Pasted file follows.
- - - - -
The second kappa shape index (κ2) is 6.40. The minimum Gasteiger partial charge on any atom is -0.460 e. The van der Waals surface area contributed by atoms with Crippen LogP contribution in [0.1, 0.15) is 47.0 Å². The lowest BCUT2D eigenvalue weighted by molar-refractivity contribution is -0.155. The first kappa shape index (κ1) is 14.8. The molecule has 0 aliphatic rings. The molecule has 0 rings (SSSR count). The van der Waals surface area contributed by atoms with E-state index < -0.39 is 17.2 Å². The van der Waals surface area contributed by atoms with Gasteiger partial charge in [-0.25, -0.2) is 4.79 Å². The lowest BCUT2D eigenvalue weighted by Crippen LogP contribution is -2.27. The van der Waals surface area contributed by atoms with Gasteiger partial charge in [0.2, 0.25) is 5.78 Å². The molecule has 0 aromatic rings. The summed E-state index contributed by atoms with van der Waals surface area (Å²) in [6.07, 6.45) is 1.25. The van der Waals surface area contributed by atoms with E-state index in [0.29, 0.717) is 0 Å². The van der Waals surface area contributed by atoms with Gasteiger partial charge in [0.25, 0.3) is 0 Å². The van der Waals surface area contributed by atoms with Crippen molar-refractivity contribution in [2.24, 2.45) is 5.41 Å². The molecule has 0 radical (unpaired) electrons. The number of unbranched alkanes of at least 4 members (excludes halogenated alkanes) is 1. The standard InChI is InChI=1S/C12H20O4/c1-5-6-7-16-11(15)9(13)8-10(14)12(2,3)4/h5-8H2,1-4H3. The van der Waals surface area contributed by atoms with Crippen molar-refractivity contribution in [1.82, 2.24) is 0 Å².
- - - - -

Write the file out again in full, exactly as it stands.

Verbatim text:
The second kappa shape index (κ2) is 6.40. The minimum Gasteiger partial charge on any atom is -0.460 e. The van der Waals surface area contributed by atoms with Crippen LogP contribution in [0.1, 0.15) is 47.0 Å². The lowest BCUT2D eigenvalue weighted by molar-refractivity contribution is -0.155. The first kappa shape index (κ1) is 14.8. The molecule has 0 aliphatic rings. The molecule has 0 rings (SSSR count). The van der Waals surface area contributed by atoms with E-state index < -0.39 is 17.2 Å². The van der Waals surface area contributed by atoms with Gasteiger partial charge in [-0.25, -0.2) is 4.79 Å². The lowest BCUT2D eigenvalue weighted by Crippen LogP contribution is -2.27. The van der Waals surface area contributed by atoms with Gasteiger partial charge in [0.2, 0.25) is 5.78 Å². The molecule has 0 aromatic rings. The summed E-state index contributed by atoms with van der Waals surface area (Å²) in [6.07, 6.45) is 1.25. The van der Waals surface area contributed by atoms with E-state index in [0.29, 0.717) is 0 Å². The van der Waals surface area contributed by atoms with Gasteiger partial charge in [0.25, 0.3) is 0 Å². The van der Waals surface area contributed by atoms with Crippen molar-refractivity contribution in [2.24, 2.45) is 5.41 Å². The molecule has 0 radical (unpaired) electrons. The number of unbranched alkanes of at least 4 members (excludes halogenated alkanes) is 1. The standard InChI is InChI=1S/C12H20O4/c1-5-6-7-16-11(15)9(13)8-10(14)12(2,3)4/h5-8H2,1-4H3. The van der Waals surface area contributed by atoms with Crippen molar-refractivity contribution in [1.82, 2.24) is 0 Å².